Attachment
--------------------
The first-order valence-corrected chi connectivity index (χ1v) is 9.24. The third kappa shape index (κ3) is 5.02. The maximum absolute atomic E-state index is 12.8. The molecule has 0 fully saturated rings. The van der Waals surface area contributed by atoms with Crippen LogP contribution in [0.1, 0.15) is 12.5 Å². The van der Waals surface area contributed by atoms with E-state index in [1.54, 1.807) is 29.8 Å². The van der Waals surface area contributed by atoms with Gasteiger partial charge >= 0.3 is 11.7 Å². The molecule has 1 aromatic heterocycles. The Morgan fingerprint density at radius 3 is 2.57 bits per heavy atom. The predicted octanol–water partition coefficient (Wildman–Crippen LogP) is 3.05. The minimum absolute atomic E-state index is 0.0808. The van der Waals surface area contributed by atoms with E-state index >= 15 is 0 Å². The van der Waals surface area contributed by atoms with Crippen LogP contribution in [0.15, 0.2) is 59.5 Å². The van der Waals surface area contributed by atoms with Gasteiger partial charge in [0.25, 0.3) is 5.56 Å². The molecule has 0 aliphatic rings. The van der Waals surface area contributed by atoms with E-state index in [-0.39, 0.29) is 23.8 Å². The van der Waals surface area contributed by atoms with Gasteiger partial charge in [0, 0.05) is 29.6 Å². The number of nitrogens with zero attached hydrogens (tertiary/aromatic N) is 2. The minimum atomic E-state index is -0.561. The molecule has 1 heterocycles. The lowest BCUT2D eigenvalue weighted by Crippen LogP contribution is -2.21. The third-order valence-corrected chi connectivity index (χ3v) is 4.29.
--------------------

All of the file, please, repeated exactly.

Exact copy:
The first-order valence-corrected chi connectivity index (χ1v) is 9.24. The third kappa shape index (κ3) is 5.02. The maximum absolute atomic E-state index is 12.8. The molecule has 0 fully saturated rings. The van der Waals surface area contributed by atoms with Crippen LogP contribution in [0.1, 0.15) is 12.5 Å². The van der Waals surface area contributed by atoms with E-state index in [1.54, 1.807) is 29.8 Å². The van der Waals surface area contributed by atoms with Gasteiger partial charge >= 0.3 is 11.7 Å². The molecule has 1 aromatic heterocycles. The Morgan fingerprint density at radius 3 is 2.57 bits per heavy atom. The predicted octanol–water partition coefficient (Wildman–Crippen LogP) is 3.05. The minimum absolute atomic E-state index is 0.0808. The van der Waals surface area contributed by atoms with E-state index >= 15 is 0 Å². The van der Waals surface area contributed by atoms with Crippen LogP contribution in [0.15, 0.2) is 59.5 Å². The van der Waals surface area contributed by atoms with Gasteiger partial charge in [0.25, 0.3) is 5.56 Å². The molecule has 0 aliphatic rings. The van der Waals surface area contributed by atoms with E-state index in [-0.39, 0.29) is 23.8 Å². The van der Waals surface area contributed by atoms with Gasteiger partial charge in [0, 0.05) is 29.6 Å². The number of nitrogens with zero attached hydrogens (tertiary/aromatic N) is 2. The minimum atomic E-state index is -0.561. The molecule has 1 heterocycles. The lowest BCUT2D eigenvalue weighted by Crippen LogP contribution is -2.21. The third-order valence-corrected chi connectivity index (χ3v) is 4.29.